Is there anything sexier than preserves?
The correct answer, of course, is “no.” Preserves capture the bounty of the north’s brief but glorious growing season in a format that stores indefinitely, plays well with other foods, and creates flavors brasher than just about anything else on the plate.
That so many preserves are over-sweet, muted in flavor, and / or deadly dull isn’t a fault of the format — it’s an outgrowth of techniques that fail to capitalize on their potential. Food writer Beth Dooley and photographer Mette Nielsen’s lively new book Savory Sweet: Simple Preserves from a Northern Kitchen (University of Minnesota Press, $24.95) has the potential to seriously level up the preserves game in the Upper Midwest. It’s quietly revolutionary.
The book turns on a few clever ideas that play out in its pages. First, most books focused on preserves hearken back to the farm and call for the production of giant quantities, which presupposes large quantities of produce, huge pots, and lots of climate-controlled storage space. Second, many traditional preserves cookbooks create shelf-stable (as opposed to freezer) preserves, which require extensive processing that dulls flavor and mushes up texture. Finally, old-school preserves tend to be simple combinations of sugar with fruit, or salt with herbs and vegetables. The recipes of Savory Sweet are small-batch freezer preserves that combine subtle and novel ingredients, everything from Hot and Sweet Carrot Relish to Pickled Fennel with Lemongrass to Earl Grey Crab Apple Jelly.
We interviewed the authors at Nielsen’s studio / test kitchen in the Seward neighborhood of Minneapolis, and they put out a spread of coulis, chutneys, relishes, and syrups that made the book’s thesis tangible. The flavors popped like wildfire — tart, sweet, and acidic notes intense but in balance.
HEAVY TABLE: How does the message of Savory Sweet tie into the conversation about local food in the Upper Midwest?
METTE NIELSEN: I feel that preserving is the next step if you’re going to talk about a local food economy. We need to do it on a much larger scale than even this book. We need local preserving companies and local canning companies. This is a step, and we hope it inspires somebody. We have a very short growing season, but we grow an abundance. In my little yard, I had a spot that was maybe 10 feet by 4 feet and I got 300 pounds of tomatoes out of that.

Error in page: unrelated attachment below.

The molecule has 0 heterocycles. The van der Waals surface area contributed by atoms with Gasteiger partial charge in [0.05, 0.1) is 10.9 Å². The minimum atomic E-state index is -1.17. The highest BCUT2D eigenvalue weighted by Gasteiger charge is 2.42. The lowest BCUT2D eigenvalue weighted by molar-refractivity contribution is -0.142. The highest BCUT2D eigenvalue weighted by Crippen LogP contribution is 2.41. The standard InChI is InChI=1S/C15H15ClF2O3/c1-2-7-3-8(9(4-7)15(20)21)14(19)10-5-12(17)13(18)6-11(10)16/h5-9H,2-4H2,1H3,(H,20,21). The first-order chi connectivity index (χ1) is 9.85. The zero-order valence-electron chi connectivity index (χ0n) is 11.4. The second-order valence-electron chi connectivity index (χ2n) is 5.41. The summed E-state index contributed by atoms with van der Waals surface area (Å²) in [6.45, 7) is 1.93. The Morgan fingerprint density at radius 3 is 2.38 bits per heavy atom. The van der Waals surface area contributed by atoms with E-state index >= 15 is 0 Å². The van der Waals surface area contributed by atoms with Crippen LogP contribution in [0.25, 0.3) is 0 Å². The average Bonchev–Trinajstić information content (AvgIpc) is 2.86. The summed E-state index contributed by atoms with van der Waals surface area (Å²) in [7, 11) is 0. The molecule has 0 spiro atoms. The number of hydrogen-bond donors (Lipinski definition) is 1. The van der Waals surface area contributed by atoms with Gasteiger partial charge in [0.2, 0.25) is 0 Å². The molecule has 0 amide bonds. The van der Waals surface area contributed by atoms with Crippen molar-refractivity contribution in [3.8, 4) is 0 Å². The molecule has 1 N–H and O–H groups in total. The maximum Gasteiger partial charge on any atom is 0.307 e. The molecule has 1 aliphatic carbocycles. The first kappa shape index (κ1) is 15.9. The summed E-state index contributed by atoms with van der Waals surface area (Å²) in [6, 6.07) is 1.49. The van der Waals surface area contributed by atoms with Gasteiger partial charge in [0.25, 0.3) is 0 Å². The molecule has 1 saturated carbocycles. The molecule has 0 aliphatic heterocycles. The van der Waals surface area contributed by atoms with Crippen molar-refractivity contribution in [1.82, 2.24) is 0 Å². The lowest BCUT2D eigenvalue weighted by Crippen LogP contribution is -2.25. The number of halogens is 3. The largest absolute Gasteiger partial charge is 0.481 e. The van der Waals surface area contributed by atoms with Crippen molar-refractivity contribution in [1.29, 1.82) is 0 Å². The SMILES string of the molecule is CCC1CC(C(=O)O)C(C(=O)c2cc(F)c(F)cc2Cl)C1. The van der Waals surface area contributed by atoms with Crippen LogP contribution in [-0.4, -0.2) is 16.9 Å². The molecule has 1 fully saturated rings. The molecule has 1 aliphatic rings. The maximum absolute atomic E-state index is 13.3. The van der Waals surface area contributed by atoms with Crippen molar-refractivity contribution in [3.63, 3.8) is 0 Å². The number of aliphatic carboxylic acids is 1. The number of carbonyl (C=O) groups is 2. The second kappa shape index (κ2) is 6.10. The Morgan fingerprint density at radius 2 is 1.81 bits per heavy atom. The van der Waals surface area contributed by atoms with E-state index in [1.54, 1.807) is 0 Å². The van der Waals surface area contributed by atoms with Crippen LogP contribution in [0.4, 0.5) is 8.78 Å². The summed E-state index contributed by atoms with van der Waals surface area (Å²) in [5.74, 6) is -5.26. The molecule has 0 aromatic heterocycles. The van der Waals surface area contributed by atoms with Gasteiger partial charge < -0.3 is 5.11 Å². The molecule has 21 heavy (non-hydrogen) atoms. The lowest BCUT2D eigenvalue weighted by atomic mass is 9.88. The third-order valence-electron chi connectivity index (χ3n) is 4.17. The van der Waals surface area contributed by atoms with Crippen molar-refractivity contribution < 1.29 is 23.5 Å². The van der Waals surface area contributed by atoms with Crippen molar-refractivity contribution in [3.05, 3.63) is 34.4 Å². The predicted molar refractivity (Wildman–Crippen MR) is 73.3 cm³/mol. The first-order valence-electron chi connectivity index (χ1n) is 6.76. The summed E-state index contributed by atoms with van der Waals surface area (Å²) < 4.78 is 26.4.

BETH DOOLEY: It’s crazy what you can actually grow. Everything [in the book] is done in really small batches. Most other preserving books are based on the notion you have access to really huge amounts. And everything is done in a 10-inch skillet.
NIELSEN: There’s a great new book out of California, but it’s based on this enormous copper pan that’s $500. And then you get 40 jars of jam. Why not make this amount and you get four? The scale of it makes more sense. And a lot of other books are based on the notion that you have a cool, dark place to store things. Even in my house, my basement is way too warm. Things start to fade. You store that same thing in the freezer, and it looks bright and crisp and like something you want to eat.
DOOLEY: You’re cooking the fruit or vegetables for a shorter period of time, so they’ll look more colorful and taste brighter. A lot of the work that Mette did was to say, “we don’t need that much sugar!” That’s why these things taste good.
HEAVY TABLE: They’re very sharp and bright – everything’s really bold.